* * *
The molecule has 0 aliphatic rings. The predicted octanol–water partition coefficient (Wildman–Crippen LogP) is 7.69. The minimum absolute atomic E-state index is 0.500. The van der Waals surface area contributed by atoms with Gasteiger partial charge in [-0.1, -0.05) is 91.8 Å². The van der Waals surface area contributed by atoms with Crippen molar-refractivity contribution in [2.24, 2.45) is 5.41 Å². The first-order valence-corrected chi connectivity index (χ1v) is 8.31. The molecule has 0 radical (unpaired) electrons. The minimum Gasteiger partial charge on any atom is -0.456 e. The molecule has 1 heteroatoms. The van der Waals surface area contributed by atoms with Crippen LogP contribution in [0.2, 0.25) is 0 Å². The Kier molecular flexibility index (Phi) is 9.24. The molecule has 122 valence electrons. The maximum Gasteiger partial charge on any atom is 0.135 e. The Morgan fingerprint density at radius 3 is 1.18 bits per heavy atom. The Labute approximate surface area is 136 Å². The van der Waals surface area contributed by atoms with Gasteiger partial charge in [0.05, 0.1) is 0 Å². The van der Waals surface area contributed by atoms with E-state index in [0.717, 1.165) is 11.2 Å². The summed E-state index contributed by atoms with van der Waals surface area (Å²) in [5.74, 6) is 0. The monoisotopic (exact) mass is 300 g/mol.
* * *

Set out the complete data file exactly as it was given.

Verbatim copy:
The molecule has 0 aliphatic rings. The predicted octanol–water partition coefficient (Wildman–Crippen LogP) is 7.69. The minimum absolute atomic E-state index is 0.500. The van der Waals surface area contributed by atoms with Gasteiger partial charge in [-0.1, -0.05) is 91.8 Å². The van der Waals surface area contributed by atoms with Crippen molar-refractivity contribution in [2.24, 2.45) is 5.41 Å². The first-order valence-corrected chi connectivity index (χ1v) is 8.31. The molecule has 0 radical (unpaired) electrons. The minimum Gasteiger partial charge on any atom is -0.456 e. The molecule has 1 heteroatoms. The van der Waals surface area contributed by atoms with Crippen LogP contribution in [0.2, 0.25) is 0 Å². The Kier molecular flexibility index (Phi) is 9.24. The molecule has 122 valence electrons. The maximum Gasteiger partial charge on any atom is 0.135 e. The Morgan fingerprint density at radius 3 is 1.18 bits per heavy atom. The Labute approximate surface area is 136 Å². The van der Waals surface area contributed by atoms with Gasteiger partial charge in [0.05, 0.1) is 0 Å². The van der Waals surface area contributed by atoms with E-state index in [0.717, 1.165) is 11.2 Å². The summed E-state index contributed by atoms with van der Waals surface area (Å²) in [5.74, 6) is 0. The monoisotopic (exact) mass is 300 g/mol.